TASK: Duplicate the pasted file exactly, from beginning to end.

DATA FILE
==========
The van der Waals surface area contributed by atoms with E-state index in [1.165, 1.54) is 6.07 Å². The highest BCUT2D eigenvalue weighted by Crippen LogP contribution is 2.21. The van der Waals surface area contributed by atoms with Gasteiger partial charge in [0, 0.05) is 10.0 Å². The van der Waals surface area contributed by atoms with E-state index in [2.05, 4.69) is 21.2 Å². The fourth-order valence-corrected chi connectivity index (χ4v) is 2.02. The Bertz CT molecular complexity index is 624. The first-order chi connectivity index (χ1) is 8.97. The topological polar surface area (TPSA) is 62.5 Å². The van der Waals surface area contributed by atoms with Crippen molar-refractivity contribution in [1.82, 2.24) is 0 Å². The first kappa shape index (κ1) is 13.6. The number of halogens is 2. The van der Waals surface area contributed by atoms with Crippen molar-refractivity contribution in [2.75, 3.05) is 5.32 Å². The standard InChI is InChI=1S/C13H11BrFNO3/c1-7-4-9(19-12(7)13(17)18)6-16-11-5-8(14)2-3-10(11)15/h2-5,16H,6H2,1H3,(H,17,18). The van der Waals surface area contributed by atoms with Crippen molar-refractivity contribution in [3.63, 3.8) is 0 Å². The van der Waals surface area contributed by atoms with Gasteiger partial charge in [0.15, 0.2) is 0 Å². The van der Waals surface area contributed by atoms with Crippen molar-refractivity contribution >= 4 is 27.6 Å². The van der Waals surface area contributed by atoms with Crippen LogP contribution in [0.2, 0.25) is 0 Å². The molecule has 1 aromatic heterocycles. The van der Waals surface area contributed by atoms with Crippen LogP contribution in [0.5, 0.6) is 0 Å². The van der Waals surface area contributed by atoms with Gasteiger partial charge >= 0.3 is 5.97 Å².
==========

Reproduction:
The van der Waals surface area contributed by atoms with E-state index in [1.165, 1.54) is 6.07 Å². The highest BCUT2D eigenvalue weighted by Crippen LogP contribution is 2.21. The van der Waals surface area contributed by atoms with Gasteiger partial charge in [0, 0.05) is 10.0 Å². The van der Waals surface area contributed by atoms with E-state index in [2.05, 4.69) is 21.2 Å². The fourth-order valence-corrected chi connectivity index (χ4v) is 2.02. The Bertz CT molecular complexity index is 624. The first-order chi connectivity index (χ1) is 8.97. The topological polar surface area (TPSA) is 62.5 Å². The van der Waals surface area contributed by atoms with Crippen molar-refractivity contribution in [1.82, 2.24) is 0 Å². The first kappa shape index (κ1) is 13.6. The number of halogens is 2. The van der Waals surface area contributed by atoms with Crippen molar-refractivity contribution in [2.75, 3.05) is 5.32 Å². The standard InChI is InChI=1S/C13H11BrFNO3/c1-7-4-9(19-12(7)13(17)18)6-16-11-5-8(14)2-3-10(11)15/h2-5,16H,6H2,1H3,(H,17,18). The van der Waals surface area contributed by atoms with Crippen molar-refractivity contribution in [3.63, 3.8) is 0 Å². The van der Waals surface area contributed by atoms with Gasteiger partial charge in [0.15, 0.2) is 0 Å². The van der Waals surface area contributed by atoms with Crippen molar-refractivity contribution >= 4 is 27.6 Å². The van der Waals surface area contributed by atoms with Crippen LogP contribution in [0.2, 0.25) is 0 Å². The molecule has 1 aromatic heterocycles. The van der Waals surface area contributed by atoms with Crippen LogP contribution in [0.5, 0.6) is 0 Å². The van der Waals surface area contributed by atoms with Gasteiger partial charge >= 0.3 is 5.97 Å².